Russell Crowe, who plays Nash, is in a bar along with his college mates when a group of girls, including an attractive blonde, walk in. Mr. Crowe and his mates wonder who could successfully pursue the blonde. Each one of them should try, one of his friends suggests. Didn’t Adam Smith, the ‘father of modern economics,’ believe that self-interest in a competitive environment leads to the greater good?

It’s then time for Mr. Crowe’s lightning bolt moment. “Adam Smith needs revision,” he says. “If we all go for the blonde and block each other, not a single one of us is going to get her. So then we go for her friends, but they will all give us the cold shoulder because no one likes to be second choice. But what if none of us goes for the blonde? We won’t get in each other’s way and we won’t insult the other girls. It’s the only way to win.”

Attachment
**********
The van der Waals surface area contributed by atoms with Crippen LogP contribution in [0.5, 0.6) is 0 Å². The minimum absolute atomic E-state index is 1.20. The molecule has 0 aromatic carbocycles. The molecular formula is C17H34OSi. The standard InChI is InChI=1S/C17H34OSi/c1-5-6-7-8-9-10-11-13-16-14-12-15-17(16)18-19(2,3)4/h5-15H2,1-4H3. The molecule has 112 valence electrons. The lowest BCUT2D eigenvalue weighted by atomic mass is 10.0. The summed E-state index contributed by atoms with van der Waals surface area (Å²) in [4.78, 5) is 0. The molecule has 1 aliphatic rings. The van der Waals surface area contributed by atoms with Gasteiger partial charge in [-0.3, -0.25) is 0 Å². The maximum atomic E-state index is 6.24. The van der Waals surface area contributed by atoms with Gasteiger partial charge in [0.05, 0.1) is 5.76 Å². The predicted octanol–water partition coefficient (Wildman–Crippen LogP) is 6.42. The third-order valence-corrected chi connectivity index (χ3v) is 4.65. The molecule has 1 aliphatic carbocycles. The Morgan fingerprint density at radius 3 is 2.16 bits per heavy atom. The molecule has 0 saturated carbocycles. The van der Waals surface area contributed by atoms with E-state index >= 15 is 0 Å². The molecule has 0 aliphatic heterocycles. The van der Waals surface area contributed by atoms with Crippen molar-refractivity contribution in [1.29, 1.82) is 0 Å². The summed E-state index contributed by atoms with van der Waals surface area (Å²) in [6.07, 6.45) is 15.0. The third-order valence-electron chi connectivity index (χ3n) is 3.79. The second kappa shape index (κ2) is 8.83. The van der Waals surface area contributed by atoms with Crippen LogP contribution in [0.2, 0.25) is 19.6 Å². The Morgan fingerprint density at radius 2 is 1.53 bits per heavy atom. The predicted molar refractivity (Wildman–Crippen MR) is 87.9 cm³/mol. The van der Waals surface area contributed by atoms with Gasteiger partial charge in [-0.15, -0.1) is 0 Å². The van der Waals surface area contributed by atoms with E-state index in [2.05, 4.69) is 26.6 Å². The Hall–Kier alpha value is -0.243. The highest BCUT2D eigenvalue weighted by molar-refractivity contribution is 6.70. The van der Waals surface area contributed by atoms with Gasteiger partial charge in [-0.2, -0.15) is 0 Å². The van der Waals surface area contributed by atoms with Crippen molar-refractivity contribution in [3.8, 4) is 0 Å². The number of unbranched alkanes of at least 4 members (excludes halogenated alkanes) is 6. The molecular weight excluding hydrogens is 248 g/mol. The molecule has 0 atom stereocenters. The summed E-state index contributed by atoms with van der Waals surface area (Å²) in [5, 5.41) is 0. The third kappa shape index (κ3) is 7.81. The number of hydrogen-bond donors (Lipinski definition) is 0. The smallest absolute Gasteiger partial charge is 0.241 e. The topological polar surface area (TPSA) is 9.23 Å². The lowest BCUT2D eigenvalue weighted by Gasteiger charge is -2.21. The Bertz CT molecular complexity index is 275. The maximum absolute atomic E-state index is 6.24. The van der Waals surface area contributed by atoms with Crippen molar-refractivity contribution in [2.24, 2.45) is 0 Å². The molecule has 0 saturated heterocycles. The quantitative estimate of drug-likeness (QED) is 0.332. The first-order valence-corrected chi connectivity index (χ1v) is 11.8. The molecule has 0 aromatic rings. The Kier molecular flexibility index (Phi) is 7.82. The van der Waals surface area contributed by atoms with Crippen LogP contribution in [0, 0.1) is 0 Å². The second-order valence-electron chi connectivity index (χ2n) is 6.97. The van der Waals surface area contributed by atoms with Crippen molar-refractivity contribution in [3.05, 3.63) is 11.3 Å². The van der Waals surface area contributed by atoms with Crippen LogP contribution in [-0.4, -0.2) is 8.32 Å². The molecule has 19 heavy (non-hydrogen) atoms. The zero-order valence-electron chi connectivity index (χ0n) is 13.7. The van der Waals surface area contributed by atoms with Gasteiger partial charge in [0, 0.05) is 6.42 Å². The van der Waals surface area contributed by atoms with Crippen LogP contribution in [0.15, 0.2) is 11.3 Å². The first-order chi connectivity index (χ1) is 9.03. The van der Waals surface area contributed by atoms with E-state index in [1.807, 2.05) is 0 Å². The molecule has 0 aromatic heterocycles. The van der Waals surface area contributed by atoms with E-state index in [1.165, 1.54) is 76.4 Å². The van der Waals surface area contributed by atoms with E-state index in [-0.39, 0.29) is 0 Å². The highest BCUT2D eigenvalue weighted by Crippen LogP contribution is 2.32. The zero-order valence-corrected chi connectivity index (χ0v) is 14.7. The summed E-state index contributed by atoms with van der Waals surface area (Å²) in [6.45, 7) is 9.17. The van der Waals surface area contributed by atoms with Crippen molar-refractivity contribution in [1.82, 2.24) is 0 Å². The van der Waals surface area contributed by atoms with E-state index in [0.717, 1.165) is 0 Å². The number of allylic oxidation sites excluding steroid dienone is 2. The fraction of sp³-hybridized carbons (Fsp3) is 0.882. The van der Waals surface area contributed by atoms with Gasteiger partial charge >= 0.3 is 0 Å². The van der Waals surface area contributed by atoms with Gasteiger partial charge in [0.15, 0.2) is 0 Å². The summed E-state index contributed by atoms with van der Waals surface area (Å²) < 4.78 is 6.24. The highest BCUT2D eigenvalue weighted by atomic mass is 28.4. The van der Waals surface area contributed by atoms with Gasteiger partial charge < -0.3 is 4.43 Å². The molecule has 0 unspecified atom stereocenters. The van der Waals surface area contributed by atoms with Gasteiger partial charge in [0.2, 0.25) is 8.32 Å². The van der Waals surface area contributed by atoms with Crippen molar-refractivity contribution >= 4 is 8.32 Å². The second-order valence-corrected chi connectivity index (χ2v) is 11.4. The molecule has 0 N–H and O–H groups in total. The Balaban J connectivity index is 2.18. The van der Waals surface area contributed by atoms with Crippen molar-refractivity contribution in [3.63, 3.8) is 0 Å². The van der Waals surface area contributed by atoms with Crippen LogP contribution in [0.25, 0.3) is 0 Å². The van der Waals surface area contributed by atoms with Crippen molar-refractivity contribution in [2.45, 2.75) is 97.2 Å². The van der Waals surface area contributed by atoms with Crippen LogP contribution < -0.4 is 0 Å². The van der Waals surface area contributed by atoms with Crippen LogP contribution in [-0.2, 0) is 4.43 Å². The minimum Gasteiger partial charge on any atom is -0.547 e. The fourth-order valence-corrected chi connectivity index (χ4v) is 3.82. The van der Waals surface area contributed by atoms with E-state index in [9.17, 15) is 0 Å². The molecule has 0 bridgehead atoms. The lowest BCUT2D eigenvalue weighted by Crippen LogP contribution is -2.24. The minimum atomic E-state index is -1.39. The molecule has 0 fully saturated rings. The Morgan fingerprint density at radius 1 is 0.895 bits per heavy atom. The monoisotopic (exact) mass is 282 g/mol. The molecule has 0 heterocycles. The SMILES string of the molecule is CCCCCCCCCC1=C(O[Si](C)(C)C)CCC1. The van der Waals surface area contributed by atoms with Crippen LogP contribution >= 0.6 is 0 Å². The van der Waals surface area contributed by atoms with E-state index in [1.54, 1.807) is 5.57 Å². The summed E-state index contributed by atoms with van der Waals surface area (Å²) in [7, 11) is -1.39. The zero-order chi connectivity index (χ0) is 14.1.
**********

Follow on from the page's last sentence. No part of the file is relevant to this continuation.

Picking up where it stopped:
The “only way to win” is also supposed to lead to what is popular as the Nash equilibrium, a state where one participant in a situation finds there is nothing to be gained by changing his or her strategy given that other participants are holding on to theirs. Like, continuing to drive in your lane because the car coming on the opposite side, thankfully, isn’t in your lane. The idea is more real-worldly than Adam Smith’s view — because you need to consider the impact of your action and also your opponent’s likely counter. (Howard’s bar scene has been criticised by those who know their economics for being overly simplistic and, worse, not representing a Nash equilibrium at all. Why so? Because, when no one goes for the blonde, it makes sense for any of the boys to change tack and indeed pursue her.)